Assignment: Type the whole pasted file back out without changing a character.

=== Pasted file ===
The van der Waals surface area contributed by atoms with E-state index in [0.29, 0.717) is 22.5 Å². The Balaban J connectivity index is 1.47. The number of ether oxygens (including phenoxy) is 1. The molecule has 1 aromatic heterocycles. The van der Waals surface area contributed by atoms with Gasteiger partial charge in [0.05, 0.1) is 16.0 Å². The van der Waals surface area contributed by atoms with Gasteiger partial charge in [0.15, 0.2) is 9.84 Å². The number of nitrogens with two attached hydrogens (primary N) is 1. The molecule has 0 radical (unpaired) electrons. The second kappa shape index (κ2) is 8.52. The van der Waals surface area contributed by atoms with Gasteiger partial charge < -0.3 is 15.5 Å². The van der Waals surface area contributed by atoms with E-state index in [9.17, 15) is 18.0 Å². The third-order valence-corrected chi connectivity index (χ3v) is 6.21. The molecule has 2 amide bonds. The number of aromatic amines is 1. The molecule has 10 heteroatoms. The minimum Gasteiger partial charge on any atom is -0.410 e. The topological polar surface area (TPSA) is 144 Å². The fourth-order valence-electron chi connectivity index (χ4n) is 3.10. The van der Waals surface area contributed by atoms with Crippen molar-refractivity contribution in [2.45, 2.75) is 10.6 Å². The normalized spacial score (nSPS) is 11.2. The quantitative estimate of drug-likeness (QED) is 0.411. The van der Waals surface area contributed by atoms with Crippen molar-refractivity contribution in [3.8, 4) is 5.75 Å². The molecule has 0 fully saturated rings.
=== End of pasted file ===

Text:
The van der Waals surface area contributed by atoms with E-state index in [0.29, 0.717) is 22.5 Å². The Balaban J connectivity index is 1.47. The number of ether oxygens (including phenoxy) is 1. The molecule has 1 aromatic heterocycles. The van der Waals surface area contributed by atoms with Gasteiger partial charge in [0.05, 0.1) is 16.0 Å². The van der Waals surface area contributed by atoms with Gasteiger partial charge in [0.15, 0.2) is 9.84 Å². The number of nitrogens with two attached hydrogens (primary N) is 1. The molecule has 0 radical (unpaired) electrons. The second kappa shape index (κ2) is 8.52. The van der Waals surface area contributed by atoms with Gasteiger partial charge < -0.3 is 15.5 Å². The van der Waals surface area contributed by atoms with E-state index in [9.17, 15) is 18.0 Å². The third-order valence-corrected chi connectivity index (χ3v) is 6.21. The molecule has 2 amide bonds. The number of aromatic amines is 1. The molecule has 10 heteroatoms. The minimum Gasteiger partial charge on any atom is -0.410 e. The topological polar surface area (TPSA) is 144 Å². The fourth-order valence-electron chi connectivity index (χ4n) is 3.10. The van der Waals surface area contributed by atoms with Crippen molar-refractivity contribution in [2.45, 2.75) is 10.6 Å². The normalized spacial score (nSPS) is 11.2. The quantitative estimate of drug-likeness (QED) is 0.411. The van der Waals surface area contributed by atoms with Crippen molar-refractivity contribution in [3.8, 4) is 5.75 Å². The molecule has 0 fully saturated rings.